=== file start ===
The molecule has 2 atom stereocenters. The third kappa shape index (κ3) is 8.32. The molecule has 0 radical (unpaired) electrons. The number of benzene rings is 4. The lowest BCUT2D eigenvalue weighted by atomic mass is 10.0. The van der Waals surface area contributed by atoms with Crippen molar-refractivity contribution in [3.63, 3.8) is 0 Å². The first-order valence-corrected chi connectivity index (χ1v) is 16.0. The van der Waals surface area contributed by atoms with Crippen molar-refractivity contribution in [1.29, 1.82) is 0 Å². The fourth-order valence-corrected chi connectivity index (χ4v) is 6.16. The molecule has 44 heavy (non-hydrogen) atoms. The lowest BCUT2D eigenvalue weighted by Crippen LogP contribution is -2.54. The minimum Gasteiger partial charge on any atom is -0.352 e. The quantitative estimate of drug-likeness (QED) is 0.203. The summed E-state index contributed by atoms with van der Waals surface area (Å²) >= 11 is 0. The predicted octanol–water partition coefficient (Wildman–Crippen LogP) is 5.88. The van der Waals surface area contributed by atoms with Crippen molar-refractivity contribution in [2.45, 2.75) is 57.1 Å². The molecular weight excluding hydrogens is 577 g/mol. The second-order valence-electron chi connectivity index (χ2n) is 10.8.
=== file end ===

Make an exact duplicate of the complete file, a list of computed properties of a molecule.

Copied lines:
The molecule has 2 atom stereocenters. The third kappa shape index (κ3) is 8.32. The molecule has 0 radical (unpaired) electrons. The number of benzene rings is 4. The lowest BCUT2D eigenvalue weighted by atomic mass is 10.0. The van der Waals surface area contributed by atoms with Crippen molar-refractivity contribution in [3.63, 3.8) is 0 Å². The first-order valence-corrected chi connectivity index (χ1v) is 16.0. The van der Waals surface area contributed by atoms with Crippen molar-refractivity contribution in [1.29, 1.82) is 0 Å². The fourth-order valence-corrected chi connectivity index (χ4v) is 6.16. The molecule has 44 heavy (non-hydrogen) atoms. The lowest BCUT2D eigenvalue weighted by Crippen LogP contribution is -2.54. The minimum Gasteiger partial charge on any atom is -0.352 e. The quantitative estimate of drug-likeness (QED) is 0.203. The summed E-state index contributed by atoms with van der Waals surface area (Å²) >= 11 is 0. The predicted octanol–water partition coefficient (Wildman–Crippen LogP) is 5.88. The van der Waals surface area contributed by atoms with Crippen molar-refractivity contribution in [2.45, 2.75) is 57.1 Å². The molecular weight excluding hydrogens is 577 g/mol. The second-order valence-electron chi connectivity index (χ2n) is 10.8.